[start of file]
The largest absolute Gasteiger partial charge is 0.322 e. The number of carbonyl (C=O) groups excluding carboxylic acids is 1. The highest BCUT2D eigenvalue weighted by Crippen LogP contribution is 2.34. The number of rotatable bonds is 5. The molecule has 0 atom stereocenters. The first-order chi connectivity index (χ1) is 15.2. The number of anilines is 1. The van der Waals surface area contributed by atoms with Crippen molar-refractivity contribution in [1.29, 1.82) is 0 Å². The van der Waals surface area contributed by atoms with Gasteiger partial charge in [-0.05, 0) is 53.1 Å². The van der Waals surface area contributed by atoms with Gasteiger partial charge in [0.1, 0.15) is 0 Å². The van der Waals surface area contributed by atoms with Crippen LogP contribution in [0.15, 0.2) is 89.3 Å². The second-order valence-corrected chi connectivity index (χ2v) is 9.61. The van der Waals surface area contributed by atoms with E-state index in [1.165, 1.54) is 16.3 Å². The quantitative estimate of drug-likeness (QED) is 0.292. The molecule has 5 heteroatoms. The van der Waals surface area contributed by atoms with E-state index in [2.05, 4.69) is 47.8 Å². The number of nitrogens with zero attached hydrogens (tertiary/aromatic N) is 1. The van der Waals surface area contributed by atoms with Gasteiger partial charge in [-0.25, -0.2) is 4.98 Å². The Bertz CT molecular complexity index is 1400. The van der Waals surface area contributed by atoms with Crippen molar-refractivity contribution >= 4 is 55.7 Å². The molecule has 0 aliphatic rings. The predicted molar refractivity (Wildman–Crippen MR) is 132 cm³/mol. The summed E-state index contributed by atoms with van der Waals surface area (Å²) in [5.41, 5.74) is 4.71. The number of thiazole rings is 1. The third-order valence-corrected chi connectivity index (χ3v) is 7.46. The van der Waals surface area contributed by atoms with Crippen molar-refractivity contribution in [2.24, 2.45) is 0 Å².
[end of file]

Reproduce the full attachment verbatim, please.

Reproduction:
The largest absolute Gasteiger partial charge is 0.322 e. The number of carbonyl (C=O) groups excluding carboxylic acids is 1. The highest BCUT2D eigenvalue weighted by Crippen LogP contribution is 2.34. The number of rotatable bonds is 5. The molecule has 0 atom stereocenters. The first-order chi connectivity index (χ1) is 15.2. The number of anilines is 1. The van der Waals surface area contributed by atoms with Crippen molar-refractivity contribution in [1.29, 1.82) is 0 Å². The van der Waals surface area contributed by atoms with Gasteiger partial charge in [-0.05, 0) is 53.1 Å². The van der Waals surface area contributed by atoms with Gasteiger partial charge in [0.1, 0.15) is 0 Å². The van der Waals surface area contributed by atoms with Crippen LogP contribution in [0.15, 0.2) is 89.3 Å². The second-order valence-corrected chi connectivity index (χ2v) is 9.61. The van der Waals surface area contributed by atoms with E-state index in [1.165, 1.54) is 16.3 Å². The quantitative estimate of drug-likeness (QED) is 0.292. The molecule has 5 heteroatoms. The van der Waals surface area contributed by atoms with E-state index in [2.05, 4.69) is 47.8 Å². The number of nitrogens with zero attached hydrogens (tertiary/aromatic N) is 1. The van der Waals surface area contributed by atoms with Gasteiger partial charge in [-0.25, -0.2) is 4.98 Å². The Bertz CT molecular complexity index is 1400. The van der Waals surface area contributed by atoms with Crippen molar-refractivity contribution >= 4 is 55.7 Å². The molecule has 0 aliphatic rings. The predicted molar refractivity (Wildman–Crippen MR) is 132 cm³/mol. The summed E-state index contributed by atoms with van der Waals surface area (Å²) in [5.41, 5.74) is 4.71. The number of thiazole rings is 1. The third-order valence-corrected chi connectivity index (χ3v) is 7.46. The van der Waals surface area contributed by atoms with Crippen molar-refractivity contribution in [2.24, 2.45) is 0 Å².